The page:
Hannah Medd

President of the American Shark Conservancy


There will be challenges no matter what you pursue, whether it be art, business or science. So, if you are really interested in STEM, why not let those challenges be for something you really want to do?

What do you do?

My job is much more diverse than I thought it would be starting out in science. I founded a nonprofit organization that actively addresses immediate threats facing vulnerable shark species through innovative research and engaging outreach to ensure a sustainable future for our sharks. I help develop our nonprofit’s research and outreach strategies, which combines my passion for science and science communication. I help find funding for our research projects and because we are a small group, I get to go out in the field and collect the data, analyze it with the team and present and publish it. I also get to translate our work to the general public during outreach events and to the policy-makers on a state, national and international level. This past year, we initiated the first study of its kind to deploy satellite tags on great hammerhead sharks that are caught and released by recreational anglers to determine whether the sharks survive the fishing event. I also help run our Florida Shark Survey that uses non-invasive techniques, underwater visual surveys and remote video unites, to monitor shark populations.

Why did you choose this field?

I have always been immersed in the natural world, surrounded by animals and wildlife. It always made more sense to me than people did. I grew up on a horse farm with barn cats, a chicken coop, sheep and a pack of dogs, most of which were my responsibility. I also grew up at the beach, mesmerized by the ocean and a little bit afraid of sharks. I always asked a million questions, I still do, and always wanted to understand how things work. I believe all this combined to put me on the path to study ecology, marine biology and eventually focus on sharks. My reverence for nature gave me the push towards conservation. I knew this was how I wanted to contribute to a better world. By my senior year, I was sure I wanted to study sharks because of their complex nature and “underdog” status. I watched a documentary on breaching great whites and knew I needed to see that in person. I flew to Cape Town, South Africa and volunteered for a great white shark diving company and from there, my shark science and conservation network expanded, and I was hooked.

What do you look at and think, "I wish younger me would have known this was possible"?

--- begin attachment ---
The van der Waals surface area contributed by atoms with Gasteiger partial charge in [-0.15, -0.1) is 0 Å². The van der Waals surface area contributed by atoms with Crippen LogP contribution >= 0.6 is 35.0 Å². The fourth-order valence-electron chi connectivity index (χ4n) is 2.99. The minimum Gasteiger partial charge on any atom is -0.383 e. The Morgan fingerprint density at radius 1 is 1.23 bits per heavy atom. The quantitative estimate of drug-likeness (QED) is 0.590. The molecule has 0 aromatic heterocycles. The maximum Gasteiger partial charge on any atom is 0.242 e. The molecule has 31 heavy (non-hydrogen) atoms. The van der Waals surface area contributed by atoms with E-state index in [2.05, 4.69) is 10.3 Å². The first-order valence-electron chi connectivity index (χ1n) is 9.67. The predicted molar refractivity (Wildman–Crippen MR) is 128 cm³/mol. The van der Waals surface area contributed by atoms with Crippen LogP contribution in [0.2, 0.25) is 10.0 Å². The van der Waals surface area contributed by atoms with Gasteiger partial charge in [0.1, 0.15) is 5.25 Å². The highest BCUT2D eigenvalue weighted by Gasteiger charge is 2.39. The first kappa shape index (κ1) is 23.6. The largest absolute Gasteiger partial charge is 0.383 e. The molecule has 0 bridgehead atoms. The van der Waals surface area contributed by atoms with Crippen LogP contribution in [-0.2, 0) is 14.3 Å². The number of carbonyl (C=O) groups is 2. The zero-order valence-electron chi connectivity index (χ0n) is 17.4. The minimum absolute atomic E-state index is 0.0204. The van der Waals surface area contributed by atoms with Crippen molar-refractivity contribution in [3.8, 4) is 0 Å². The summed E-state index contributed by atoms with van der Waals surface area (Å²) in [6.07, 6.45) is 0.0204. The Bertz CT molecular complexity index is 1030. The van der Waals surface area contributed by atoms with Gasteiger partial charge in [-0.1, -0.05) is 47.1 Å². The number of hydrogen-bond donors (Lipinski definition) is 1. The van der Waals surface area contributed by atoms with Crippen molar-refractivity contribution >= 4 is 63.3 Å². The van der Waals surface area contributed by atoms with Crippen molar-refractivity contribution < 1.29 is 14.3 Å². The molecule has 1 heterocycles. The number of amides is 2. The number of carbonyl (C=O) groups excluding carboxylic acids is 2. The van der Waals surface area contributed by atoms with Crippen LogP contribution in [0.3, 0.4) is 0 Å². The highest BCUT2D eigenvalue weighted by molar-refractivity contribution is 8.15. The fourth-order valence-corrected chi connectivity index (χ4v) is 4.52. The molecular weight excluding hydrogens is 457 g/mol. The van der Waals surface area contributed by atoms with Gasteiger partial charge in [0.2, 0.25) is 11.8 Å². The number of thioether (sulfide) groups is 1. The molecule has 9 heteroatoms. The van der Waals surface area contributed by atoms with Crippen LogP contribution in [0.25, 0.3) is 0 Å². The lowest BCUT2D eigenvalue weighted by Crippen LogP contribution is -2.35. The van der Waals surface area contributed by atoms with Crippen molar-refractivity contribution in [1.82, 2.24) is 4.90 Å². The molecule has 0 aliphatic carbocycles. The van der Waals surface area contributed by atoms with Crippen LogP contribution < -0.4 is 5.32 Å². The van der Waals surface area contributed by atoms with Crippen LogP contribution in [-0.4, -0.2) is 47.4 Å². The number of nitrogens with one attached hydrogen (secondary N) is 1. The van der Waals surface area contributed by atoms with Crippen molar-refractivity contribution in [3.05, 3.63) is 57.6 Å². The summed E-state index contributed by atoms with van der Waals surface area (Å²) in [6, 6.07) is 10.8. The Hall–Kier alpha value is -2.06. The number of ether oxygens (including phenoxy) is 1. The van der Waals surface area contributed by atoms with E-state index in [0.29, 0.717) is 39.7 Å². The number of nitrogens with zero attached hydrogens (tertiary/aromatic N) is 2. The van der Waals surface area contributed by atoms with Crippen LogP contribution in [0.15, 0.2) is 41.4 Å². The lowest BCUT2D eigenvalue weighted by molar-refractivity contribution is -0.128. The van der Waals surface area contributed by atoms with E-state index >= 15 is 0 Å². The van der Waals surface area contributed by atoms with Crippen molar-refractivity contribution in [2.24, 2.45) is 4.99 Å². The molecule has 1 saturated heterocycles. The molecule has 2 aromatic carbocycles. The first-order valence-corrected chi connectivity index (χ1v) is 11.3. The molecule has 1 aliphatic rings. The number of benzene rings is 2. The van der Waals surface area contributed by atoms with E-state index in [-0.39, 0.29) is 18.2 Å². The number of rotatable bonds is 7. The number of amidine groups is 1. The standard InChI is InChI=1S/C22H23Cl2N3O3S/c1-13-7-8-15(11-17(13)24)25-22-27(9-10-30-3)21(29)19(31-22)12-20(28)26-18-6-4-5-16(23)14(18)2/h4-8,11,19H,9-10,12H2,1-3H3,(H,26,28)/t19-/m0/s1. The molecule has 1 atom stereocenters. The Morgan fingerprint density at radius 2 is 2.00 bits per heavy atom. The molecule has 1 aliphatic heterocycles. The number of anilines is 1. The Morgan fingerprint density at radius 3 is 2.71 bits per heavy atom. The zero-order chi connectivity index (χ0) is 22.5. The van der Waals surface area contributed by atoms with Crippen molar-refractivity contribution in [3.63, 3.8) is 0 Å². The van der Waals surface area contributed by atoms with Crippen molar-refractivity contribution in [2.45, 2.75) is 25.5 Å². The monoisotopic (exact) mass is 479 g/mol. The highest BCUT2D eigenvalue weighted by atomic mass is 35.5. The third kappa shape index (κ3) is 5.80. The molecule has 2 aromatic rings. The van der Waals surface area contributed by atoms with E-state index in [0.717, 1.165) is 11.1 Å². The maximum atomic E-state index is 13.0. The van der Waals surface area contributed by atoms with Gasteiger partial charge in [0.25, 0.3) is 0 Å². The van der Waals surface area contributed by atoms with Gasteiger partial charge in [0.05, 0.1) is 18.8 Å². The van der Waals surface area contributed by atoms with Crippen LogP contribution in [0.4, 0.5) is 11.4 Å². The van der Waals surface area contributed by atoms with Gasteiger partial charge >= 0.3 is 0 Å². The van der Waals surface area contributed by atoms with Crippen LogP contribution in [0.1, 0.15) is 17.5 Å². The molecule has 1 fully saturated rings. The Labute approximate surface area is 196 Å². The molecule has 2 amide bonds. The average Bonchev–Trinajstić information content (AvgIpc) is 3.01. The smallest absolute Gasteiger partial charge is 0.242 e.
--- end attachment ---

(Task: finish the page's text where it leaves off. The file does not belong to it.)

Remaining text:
I co-authored a research proposal that was successfully funded by a foundation that I have always respected and that validation was incredible. When I put that first satellite tag in a great hammerhead shark and the data were downloaded, showing the movement of each animal, I was incredibly proud of what we had accomplished. As a small, independent nonprofit, it is easy to be discouraged when you get overrun by bigger organizations or ignored by funders, but if you believe in your ideas and you really fight for them for the right reasons, you will find a way!

Why do you love working in STEM?

I love working in STEM because I think my brain is wired for asking questions and is inspired by discovery and knowledge. I wake looking forward to learning. Learning about new projects, new findings, new perspectives, new solutions. STEM fields give us answers and that excites me every day.

Best advice for next generation?

There will be challenges no matter what you pursue, whether it be art, business or science. So, if you are really interested in STEM topics, why not let those challenges be for something you really want to do? Stay positive and inquisitive in all aspects but don’t forget to keep your horizons broad as I have found that you need a little bit of creativity, a dash of business sense and a pinch of marketing know-how can take you a long way to having success in STEM and makes it a lot of fun, too.

Inspo quote / fun fact / role model

Dr. Eugenie Clarke is well known in the marine biology world, especially among shark enthusiasts, for her pioneering work with sharks. She was a curious and brave girl who had a lot of questions about the ocean and its inhabitants at a time when it was very rare to see a female pursue those answers. But she did it. She worked in remote locations, collecting her own specimens, designing her own experiments, and not being shy about it. I think of her unabashed approach a lot and try to emulate it. I emphatically recommend her book, “Lady with a Spear”.

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